And yet Kentucky is one of the only two States in which the statutes have declared slaves to be real estate, a tenure which, if adhered to, would attach the slave to the soil, and prevent the separation of families. The practice, as sanctioned by custom and the courts, is in this case found to be less favorable to the slaves than the words of the statute, in their plain import. The people have been worse than their statutes, and the judges have conformed to the people.

“Enlaws vs. Enlaws, Spring Term, 1821; 3 Marshall's Ky. Rep., 228. The Court held that the slaves of a female, immediately on the marriage, vest in the husband, and although she may survive him, her right to the slaves is not revived." (Wheeler, p. 39.)

“A wife's estate in dower of slaves, by a former

husband, on her marriage vests in her husband; and her right to manumit them is gone." (Ib., p. 182.)

“Slaves are subject to dower, in all the States. Not only are they subject to dower, but the widow's interest in them is protected by statutory provisions. If the husband manumits his slaves, whereby creditors and the dower are affected, the manumission is so far ineffectual, that the manumitted slaves may be sold for a period, and the proceeds applied to the creditors of the former owner and his widow." (Wheeler, p. 181.)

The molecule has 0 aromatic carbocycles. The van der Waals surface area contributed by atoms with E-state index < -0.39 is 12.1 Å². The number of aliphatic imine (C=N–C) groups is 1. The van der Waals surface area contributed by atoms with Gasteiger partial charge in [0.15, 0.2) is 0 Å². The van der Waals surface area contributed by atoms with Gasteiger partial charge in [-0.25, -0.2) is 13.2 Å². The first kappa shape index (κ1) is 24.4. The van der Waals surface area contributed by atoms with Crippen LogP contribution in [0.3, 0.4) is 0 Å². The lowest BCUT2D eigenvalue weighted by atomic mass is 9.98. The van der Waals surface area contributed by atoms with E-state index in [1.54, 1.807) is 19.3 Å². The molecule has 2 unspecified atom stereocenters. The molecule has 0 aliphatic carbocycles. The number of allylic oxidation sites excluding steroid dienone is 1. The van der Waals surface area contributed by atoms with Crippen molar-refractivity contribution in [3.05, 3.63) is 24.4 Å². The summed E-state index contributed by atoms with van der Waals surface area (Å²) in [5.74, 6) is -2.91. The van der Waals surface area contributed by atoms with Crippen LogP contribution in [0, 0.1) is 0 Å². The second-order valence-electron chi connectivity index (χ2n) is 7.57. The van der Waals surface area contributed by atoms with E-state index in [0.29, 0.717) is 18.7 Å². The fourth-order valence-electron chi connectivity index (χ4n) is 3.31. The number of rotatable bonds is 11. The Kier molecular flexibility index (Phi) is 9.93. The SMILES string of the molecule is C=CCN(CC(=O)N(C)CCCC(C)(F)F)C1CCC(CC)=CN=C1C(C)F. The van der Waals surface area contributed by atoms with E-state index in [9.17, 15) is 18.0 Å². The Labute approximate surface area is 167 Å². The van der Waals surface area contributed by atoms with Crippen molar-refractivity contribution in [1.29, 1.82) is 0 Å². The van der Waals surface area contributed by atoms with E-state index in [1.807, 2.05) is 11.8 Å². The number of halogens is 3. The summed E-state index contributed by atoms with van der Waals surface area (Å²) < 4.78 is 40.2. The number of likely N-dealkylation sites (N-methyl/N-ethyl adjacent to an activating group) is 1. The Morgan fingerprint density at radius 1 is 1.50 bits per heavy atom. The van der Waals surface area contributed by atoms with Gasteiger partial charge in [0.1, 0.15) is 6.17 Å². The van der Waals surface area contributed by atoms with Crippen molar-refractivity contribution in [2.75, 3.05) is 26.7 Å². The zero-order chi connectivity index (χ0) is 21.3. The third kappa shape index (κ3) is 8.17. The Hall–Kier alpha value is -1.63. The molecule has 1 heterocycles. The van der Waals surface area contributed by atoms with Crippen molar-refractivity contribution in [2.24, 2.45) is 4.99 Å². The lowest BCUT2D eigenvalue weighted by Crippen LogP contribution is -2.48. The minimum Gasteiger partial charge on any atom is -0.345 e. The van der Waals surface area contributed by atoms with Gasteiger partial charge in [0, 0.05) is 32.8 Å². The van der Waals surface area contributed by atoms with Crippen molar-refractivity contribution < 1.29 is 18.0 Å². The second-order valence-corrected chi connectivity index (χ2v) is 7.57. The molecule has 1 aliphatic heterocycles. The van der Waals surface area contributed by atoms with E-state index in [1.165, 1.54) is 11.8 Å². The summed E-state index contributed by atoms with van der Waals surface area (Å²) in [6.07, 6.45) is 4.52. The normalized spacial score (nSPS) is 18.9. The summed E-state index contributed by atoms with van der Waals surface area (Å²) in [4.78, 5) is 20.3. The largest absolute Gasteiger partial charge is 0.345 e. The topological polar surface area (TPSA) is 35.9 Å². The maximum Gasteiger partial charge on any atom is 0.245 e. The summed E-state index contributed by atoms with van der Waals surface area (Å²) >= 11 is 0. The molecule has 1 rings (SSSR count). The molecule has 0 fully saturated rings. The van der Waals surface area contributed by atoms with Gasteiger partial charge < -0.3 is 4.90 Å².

“Slaves are devisable, like any other chattel. А distinction, however, exists, where slaves are con sidered as real property. In these cases they pass immediately to the legatee, and not to the executor as personal estate.” (Wheeler, p. 57.)

“If a father, at the time of his daughter's marriage, puts a negro or other chattel into the possession of his son-in-law, it is, in law, a gift, unless the contrary can be proven.” (Ib., p. 62.)

“The increase(i. e. the children)“ of slaves born during the life of a legatee for life, belong to the ulterior legatee, who is the absolute owner.” (Ib., p. 23.)

"By the Revised Code of Mississippi, p. 50, slaves descending from an intestate may be sold by order of the Orphan's Court, where equal division cannot be made; and persons holding life estate in slaves, or guardians for infants, are required to deliver a list of slaves to the register of the Orphan's Court, and also the increase, p. 51. And similar provisions exist in the other States for the division of slaves.” (Ib., p. 183.)

On the same page appears, however, the following, which seems less. inflexible. It appears, from the “Table of Cases," that the court was held in Virginia :

Held, by the Court, that an equal division of slaves in number and value is not always possible, and sometimes improper, when it cannot be exactly done without separating infant children from their mothers, which humanity forbids, and will not be countenanced in a court of equity; so that a compensation for excess must, in such cases, be made and received in money.” (Ib.)

Here, the humanity of the judge appears to have modified the statute.

Every one is familiar with the phrases "inherited" or "entailed slave property." Such an one is said to have been “born to a slave inheritance," or "born a slaveholder.” These phrases occur in almost every plea for the blamelessness of the slaveholder, and for the "innocency of the legal relation.” man was born into it, and how can he be blamed for it?” This plea is never more confidently urged than by a class of clergymen who are forward to teach that all men are born sinners and shapen in iniquity; but who would, nevertheless, be shocked at the impiety of the reprobate who should urge his “birth” in sin, his "inherited” or “entailed” depravity, in excuse of his obstinate and voluntary transgression. Perhaps it never occurs to them that "inherited” and